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In Ecuador, motels are not for sleeping

By Liam Higgins

A few years back, a couple from the U.S. checked into a motel near Riobamba. They had flown into Quito early in the afternoon, rented a car and were on their way to Cuenca when they decided to call it a day.

Motel bed ready for action. Photo credit: El Comercio

Motel bed ready for action. Photo credit: El Comercio

The next day, they mentioned their overnight experience to an expat they met in Parque Calderon. “We had a great night’s sleep,” the traveler said. “But we couldn’t figure out why they charged us by the hour.”

As most expats come to find out, motels in Ecuador are not for sleeping. Or, if they are, it’s a secondary function. Think No-Tell Motel. Think Cupid Motel, Aphrodite Motel or La Esquina del Amor. You find them on the outskirts of all larger towns and cities in Ecuador, usually on a major highway.

Motels in Cuenca expect a full crowd this Valentine’s weekend. Many are offering special deals with free bedside chocolates and champaign, and rose petals scattered on the floor between the door and bed.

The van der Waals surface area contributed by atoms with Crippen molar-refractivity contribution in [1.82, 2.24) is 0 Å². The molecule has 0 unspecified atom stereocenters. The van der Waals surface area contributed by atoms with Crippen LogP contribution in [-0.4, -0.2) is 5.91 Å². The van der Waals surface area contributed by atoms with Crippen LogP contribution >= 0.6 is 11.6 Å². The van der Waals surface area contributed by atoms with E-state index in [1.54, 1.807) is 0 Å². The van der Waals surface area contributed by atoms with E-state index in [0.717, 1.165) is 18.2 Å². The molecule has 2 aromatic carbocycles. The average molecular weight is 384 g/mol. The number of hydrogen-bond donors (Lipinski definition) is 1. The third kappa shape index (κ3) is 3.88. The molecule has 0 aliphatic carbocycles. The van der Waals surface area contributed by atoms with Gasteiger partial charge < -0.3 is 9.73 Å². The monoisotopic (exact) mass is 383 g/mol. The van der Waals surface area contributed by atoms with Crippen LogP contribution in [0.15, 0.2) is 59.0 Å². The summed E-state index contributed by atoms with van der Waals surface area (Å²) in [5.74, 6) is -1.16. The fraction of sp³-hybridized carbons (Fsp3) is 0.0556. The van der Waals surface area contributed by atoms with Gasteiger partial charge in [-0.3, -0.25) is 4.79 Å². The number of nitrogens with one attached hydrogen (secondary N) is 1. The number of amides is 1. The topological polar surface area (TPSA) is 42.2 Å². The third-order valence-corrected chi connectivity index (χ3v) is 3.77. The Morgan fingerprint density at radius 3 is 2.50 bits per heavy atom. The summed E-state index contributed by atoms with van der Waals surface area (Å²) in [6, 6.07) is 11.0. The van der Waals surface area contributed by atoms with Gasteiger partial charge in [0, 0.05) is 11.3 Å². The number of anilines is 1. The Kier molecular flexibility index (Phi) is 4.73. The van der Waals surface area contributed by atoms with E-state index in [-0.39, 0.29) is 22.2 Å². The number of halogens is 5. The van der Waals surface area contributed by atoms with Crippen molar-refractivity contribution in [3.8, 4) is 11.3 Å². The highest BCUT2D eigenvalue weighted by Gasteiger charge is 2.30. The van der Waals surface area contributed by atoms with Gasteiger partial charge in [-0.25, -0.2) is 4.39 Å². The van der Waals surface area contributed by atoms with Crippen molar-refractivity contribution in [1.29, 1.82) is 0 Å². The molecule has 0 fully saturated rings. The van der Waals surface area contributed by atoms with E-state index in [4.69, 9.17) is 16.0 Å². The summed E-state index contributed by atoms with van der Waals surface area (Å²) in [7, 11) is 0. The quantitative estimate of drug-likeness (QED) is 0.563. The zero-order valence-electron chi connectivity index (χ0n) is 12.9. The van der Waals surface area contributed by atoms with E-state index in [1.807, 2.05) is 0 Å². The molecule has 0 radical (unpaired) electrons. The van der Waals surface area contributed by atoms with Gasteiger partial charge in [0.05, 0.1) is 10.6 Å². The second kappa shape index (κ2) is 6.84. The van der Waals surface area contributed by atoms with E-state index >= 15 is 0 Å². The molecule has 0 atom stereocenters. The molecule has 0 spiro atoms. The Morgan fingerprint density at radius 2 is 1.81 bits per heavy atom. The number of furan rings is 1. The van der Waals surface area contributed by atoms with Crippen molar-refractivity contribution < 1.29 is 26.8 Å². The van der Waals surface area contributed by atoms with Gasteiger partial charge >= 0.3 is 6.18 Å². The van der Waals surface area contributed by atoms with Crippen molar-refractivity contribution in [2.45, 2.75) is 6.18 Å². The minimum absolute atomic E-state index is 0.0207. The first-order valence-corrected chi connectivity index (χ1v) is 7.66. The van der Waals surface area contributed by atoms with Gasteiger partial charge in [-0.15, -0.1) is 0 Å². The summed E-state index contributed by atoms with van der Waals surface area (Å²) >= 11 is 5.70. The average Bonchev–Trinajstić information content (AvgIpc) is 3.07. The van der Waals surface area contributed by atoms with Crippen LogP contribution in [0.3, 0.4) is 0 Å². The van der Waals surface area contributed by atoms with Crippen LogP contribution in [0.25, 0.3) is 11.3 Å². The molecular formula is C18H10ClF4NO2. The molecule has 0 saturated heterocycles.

“This is our biggest time of the year and it is always best when Valentine’s Day comes on a weekend,” says Graciela Ruiz, manager of the Venus Motel on the PanAmericana highway in Cuenca. “We do everything we can to make the experience special,” she says.

Ruiz says her rooms will be ready for lovers, young and old, with extra bubble bath soap by the jacuzzis, a variety of liquor, and romantic music on the speaker system.

So what’s the deal with all the roadside love nests in Ecuador? For many expats, given that this is a Catholic country still bound by formal manners, they seem out of place.

It turns out that there’s a logical explanation. The vast majority of young Ecuadorians live with their parents until they get married. Given the fact that most moms and dads have conservative values, romantic activity is usually prohibited within the household for the unmarried. This also explains why you see so much smooching and noodling going on among young people on the streets and in the parks of Cuenca. Read more about that here.

According to Ruiz, motels provide the amorous with a safe, comfortable trysting place. “Mom and dad aren’t allowed here,” she says.


  • Bobette

    In Panama, these motels are called “Pushes” or “Pushbuttons” because you drive into the private garage and push a button to close the garage door. No-one sees you come, go or pay–you’re totally annonymous.